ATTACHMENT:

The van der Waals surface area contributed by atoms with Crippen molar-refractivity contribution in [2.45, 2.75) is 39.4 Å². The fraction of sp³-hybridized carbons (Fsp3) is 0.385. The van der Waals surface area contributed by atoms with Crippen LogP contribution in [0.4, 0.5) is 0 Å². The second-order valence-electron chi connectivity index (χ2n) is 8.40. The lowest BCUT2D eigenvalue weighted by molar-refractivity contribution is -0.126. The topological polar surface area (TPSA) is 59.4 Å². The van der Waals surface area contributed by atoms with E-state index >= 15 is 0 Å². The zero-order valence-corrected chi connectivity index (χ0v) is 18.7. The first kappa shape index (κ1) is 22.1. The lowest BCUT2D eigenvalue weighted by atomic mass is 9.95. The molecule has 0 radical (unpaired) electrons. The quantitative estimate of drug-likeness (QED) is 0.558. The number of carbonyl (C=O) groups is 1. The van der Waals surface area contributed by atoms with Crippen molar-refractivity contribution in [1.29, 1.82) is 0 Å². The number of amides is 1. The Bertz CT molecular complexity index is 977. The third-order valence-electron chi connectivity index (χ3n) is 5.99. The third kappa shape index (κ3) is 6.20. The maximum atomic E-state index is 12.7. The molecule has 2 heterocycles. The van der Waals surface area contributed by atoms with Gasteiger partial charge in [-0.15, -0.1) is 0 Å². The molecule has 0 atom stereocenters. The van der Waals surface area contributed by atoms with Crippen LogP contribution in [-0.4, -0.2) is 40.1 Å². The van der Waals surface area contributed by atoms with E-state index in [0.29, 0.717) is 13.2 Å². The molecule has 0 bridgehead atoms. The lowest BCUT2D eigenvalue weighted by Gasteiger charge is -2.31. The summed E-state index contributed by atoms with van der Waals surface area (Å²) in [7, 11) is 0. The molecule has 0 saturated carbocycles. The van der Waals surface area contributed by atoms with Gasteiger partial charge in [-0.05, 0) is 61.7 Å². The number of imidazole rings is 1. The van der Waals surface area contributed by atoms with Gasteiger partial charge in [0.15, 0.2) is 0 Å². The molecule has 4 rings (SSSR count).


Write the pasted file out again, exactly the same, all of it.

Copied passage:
The van der Waals surface area contributed by atoms with Crippen molar-refractivity contribution in [2.45, 2.75) is 39.4 Å². The fraction of sp³-hybridized carbons (Fsp3) is 0.385. The van der Waals surface area contributed by atoms with Crippen LogP contribution in [0.4, 0.5) is 0 Å². The second-order valence-electron chi connectivity index (χ2n) is 8.40. The lowest BCUT2D eigenvalue weighted by molar-refractivity contribution is -0.126. The topological polar surface area (TPSA) is 59.4 Å². The van der Waals surface area contributed by atoms with E-state index >= 15 is 0 Å². The zero-order valence-corrected chi connectivity index (χ0v) is 18.7. The first kappa shape index (κ1) is 22.1. The lowest BCUT2D eigenvalue weighted by atomic mass is 9.95. The molecule has 0 radical (unpaired) electrons. The quantitative estimate of drug-likeness (QED) is 0.558. The number of carbonyl (C=O) groups is 1. The van der Waals surface area contributed by atoms with Crippen molar-refractivity contribution in [1.29, 1.82) is 0 Å². The number of amides is 1. The Bertz CT molecular complexity index is 977. The third-order valence-electron chi connectivity index (χ3n) is 5.99. The third kappa shape index (κ3) is 6.20. The maximum atomic E-state index is 12.7. The molecule has 2 heterocycles. The van der Waals surface area contributed by atoms with Gasteiger partial charge in [-0.15, -0.1) is 0 Å². The molecule has 0 atom stereocenters. The van der Waals surface area contributed by atoms with Crippen LogP contribution in [-0.4, -0.2) is 40.1 Å². The van der Waals surface area contributed by atoms with E-state index in [0.29, 0.717) is 13.2 Å². The molecule has 0 bridgehead atoms. The lowest BCUT2D eigenvalue weighted by Gasteiger charge is -2.31. The summed E-state index contributed by atoms with van der Waals surface area (Å²) in [7, 11) is 0. The molecule has 0 saturated carbocycles. The van der Waals surface area contributed by atoms with Gasteiger partial charge in [-0.05, 0) is 61.7 Å². The number of imidazole rings is 1. The van der Waals surface area contributed by atoms with Gasteiger partial charge in [0.15, 0.2) is 0 Å². The molecule has 4 rings (SSSR count).